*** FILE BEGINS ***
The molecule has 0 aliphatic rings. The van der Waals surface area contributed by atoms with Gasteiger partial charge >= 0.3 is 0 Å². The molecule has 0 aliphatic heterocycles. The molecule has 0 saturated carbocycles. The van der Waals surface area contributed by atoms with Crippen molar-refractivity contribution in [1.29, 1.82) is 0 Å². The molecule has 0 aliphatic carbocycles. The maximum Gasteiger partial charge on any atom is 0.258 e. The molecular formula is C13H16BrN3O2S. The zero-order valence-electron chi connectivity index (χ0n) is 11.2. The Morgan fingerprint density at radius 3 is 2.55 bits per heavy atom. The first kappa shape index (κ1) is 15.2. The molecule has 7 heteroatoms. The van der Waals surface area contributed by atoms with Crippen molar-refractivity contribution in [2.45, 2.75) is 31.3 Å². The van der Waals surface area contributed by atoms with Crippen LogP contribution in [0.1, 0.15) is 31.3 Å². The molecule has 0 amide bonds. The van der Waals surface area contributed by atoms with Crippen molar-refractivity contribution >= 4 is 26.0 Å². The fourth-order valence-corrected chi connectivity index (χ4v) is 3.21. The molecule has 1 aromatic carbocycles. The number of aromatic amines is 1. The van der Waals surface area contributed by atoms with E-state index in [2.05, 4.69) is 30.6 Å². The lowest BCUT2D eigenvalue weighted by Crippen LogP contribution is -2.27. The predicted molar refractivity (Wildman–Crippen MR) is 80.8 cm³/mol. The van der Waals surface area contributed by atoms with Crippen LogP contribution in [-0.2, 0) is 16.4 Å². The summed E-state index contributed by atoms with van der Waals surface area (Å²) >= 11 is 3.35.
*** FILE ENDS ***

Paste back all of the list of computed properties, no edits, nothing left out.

The molecule has 0 aliphatic rings. The van der Waals surface area contributed by atoms with Gasteiger partial charge >= 0.3 is 0 Å². The molecule has 0 aliphatic heterocycles. The molecule has 0 saturated carbocycles. The van der Waals surface area contributed by atoms with Crippen molar-refractivity contribution in [1.29, 1.82) is 0 Å². The molecule has 0 aliphatic carbocycles. The maximum Gasteiger partial charge on any atom is 0.258 e. The molecular formula is C13H16BrN3O2S. The zero-order valence-electron chi connectivity index (χ0n) is 11.2. The Morgan fingerprint density at radius 3 is 2.55 bits per heavy atom. The first kappa shape index (κ1) is 15.2. The molecule has 7 heteroatoms. The van der Waals surface area contributed by atoms with Crippen molar-refractivity contribution in [2.45, 2.75) is 31.3 Å². The van der Waals surface area contributed by atoms with Crippen LogP contribution in [0.1, 0.15) is 31.3 Å². The molecule has 0 amide bonds. The van der Waals surface area contributed by atoms with Crippen molar-refractivity contribution >= 4 is 26.0 Å². The fourth-order valence-corrected chi connectivity index (χ4v) is 3.21. The molecule has 1 aromatic carbocycles. The number of aromatic amines is 1. The van der Waals surface area contributed by atoms with E-state index in [2.05, 4.69) is 30.6 Å². The lowest BCUT2D eigenvalue weighted by Crippen LogP contribution is -2.27. The predicted molar refractivity (Wildman–Crippen MR) is 80.8 cm³/mol. The van der Waals surface area contributed by atoms with Crippen LogP contribution in [-0.2, 0) is 16.4 Å². The summed E-state index contributed by atoms with van der Waals surface area (Å²) >= 11 is 3.35.